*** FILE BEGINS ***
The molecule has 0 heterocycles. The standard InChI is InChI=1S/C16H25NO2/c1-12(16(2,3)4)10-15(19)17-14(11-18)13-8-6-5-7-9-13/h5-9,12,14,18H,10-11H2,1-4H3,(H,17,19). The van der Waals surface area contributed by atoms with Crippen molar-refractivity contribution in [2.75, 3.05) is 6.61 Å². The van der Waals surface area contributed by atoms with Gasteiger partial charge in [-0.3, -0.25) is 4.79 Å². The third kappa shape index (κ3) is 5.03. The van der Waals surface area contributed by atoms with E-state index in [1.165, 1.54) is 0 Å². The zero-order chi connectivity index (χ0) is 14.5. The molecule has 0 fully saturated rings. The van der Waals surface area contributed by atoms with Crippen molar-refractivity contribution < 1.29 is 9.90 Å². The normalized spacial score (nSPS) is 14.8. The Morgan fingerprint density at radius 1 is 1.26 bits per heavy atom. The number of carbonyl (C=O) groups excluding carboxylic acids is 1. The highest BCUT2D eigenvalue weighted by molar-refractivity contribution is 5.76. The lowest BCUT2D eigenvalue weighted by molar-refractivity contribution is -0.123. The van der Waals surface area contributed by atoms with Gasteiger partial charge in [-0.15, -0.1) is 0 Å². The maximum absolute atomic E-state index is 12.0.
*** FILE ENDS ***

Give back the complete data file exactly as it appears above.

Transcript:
The molecule has 0 heterocycles. The standard InChI is InChI=1S/C16H25NO2/c1-12(16(2,3)4)10-15(19)17-14(11-18)13-8-6-5-7-9-13/h5-9,12,14,18H,10-11H2,1-4H3,(H,17,19). The van der Waals surface area contributed by atoms with Crippen molar-refractivity contribution in [2.75, 3.05) is 6.61 Å². The van der Waals surface area contributed by atoms with Gasteiger partial charge in [-0.3, -0.25) is 4.79 Å². The third kappa shape index (κ3) is 5.03. The van der Waals surface area contributed by atoms with E-state index in [1.165, 1.54) is 0 Å². The zero-order chi connectivity index (χ0) is 14.5. The molecule has 0 fully saturated rings. The van der Waals surface area contributed by atoms with Crippen molar-refractivity contribution < 1.29 is 9.90 Å². The normalized spacial score (nSPS) is 14.8. The Morgan fingerprint density at radius 1 is 1.26 bits per heavy atom. The number of carbonyl (C=O) groups excluding carboxylic acids is 1. The highest BCUT2D eigenvalue weighted by molar-refractivity contribution is 5.76. The lowest BCUT2D eigenvalue weighted by molar-refractivity contribution is -0.123. The van der Waals surface area contributed by atoms with Gasteiger partial charge in [-0.15, -0.1) is 0 Å². The maximum absolute atomic E-state index is 12.0.